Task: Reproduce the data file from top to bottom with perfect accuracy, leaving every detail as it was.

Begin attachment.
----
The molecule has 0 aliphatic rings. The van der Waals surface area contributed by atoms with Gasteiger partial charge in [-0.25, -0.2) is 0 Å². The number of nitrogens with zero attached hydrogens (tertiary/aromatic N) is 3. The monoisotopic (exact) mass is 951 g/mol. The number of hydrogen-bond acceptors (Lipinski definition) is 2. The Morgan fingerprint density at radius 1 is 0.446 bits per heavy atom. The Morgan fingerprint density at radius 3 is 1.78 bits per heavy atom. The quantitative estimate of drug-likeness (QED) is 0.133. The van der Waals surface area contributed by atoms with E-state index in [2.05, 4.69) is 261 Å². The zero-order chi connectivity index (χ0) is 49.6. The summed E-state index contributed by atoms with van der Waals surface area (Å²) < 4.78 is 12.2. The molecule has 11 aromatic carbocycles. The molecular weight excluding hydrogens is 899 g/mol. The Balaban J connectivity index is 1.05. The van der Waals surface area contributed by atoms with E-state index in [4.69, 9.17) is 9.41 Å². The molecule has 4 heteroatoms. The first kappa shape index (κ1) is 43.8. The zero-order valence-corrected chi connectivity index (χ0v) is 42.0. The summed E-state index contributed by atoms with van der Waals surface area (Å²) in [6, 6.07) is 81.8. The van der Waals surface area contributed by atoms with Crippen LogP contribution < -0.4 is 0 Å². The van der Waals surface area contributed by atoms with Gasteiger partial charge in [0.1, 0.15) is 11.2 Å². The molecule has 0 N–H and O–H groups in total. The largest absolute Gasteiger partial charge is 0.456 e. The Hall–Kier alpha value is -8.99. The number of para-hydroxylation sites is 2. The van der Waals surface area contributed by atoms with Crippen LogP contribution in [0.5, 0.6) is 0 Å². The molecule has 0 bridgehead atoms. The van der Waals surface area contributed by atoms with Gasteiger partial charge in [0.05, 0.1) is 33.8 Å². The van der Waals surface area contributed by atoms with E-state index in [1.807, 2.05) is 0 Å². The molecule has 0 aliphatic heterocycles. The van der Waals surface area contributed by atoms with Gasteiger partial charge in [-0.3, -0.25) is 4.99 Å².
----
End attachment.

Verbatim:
The molecule has 0 aliphatic rings. The van der Waals surface area contributed by atoms with Gasteiger partial charge in [-0.25, -0.2) is 0 Å². The number of nitrogens with zero attached hydrogens (tertiary/aromatic N) is 3. The monoisotopic (exact) mass is 951 g/mol. The number of hydrogen-bond acceptors (Lipinski definition) is 2. The Morgan fingerprint density at radius 1 is 0.446 bits per heavy atom. The Morgan fingerprint density at radius 3 is 1.78 bits per heavy atom. The quantitative estimate of drug-likeness (QED) is 0.133. The van der Waals surface area contributed by atoms with E-state index in [2.05, 4.69) is 261 Å². The zero-order chi connectivity index (χ0) is 49.6. The summed E-state index contributed by atoms with van der Waals surface area (Å²) < 4.78 is 12.2. The molecule has 11 aromatic carbocycles. The molecular weight excluding hydrogens is 899 g/mol. The Balaban J connectivity index is 1.05. The van der Waals surface area contributed by atoms with E-state index in [4.69, 9.17) is 9.41 Å². The molecule has 4 heteroatoms. The first kappa shape index (κ1) is 43.8. The zero-order valence-corrected chi connectivity index (χ0v) is 42.0. The summed E-state index contributed by atoms with van der Waals surface area (Å²) in [6, 6.07) is 81.8. The van der Waals surface area contributed by atoms with Crippen LogP contribution < -0.4 is 0 Å². The van der Waals surface area contributed by atoms with Gasteiger partial charge in [0.1, 0.15) is 11.2 Å². The molecule has 0 N–H and O–H groups in total. The largest absolute Gasteiger partial charge is 0.456 e. The Hall–Kier alpha value is -8.99. The number of para-hydroxylation sites is 2. The van der Waals surface area contributed by atoms with Crippen LogP contribution in [0.5, 0.6) is 0 Å². The molecule has 0 bridgehead atoms. The van der Waals surface area contributed by atoms with Gasteiger partial charge in [0.05, 0.1) is 33.8 Å². The van der Waals surface area contributed by atoms with E-state index in [1.807, 2.05) is 0 Å². The molecule has 0 aliphatic heterocycles. The van der Waals surface area contributed by atoms with Gasteiger partial charge in [-0.3, -0.25) is 4.99 Å².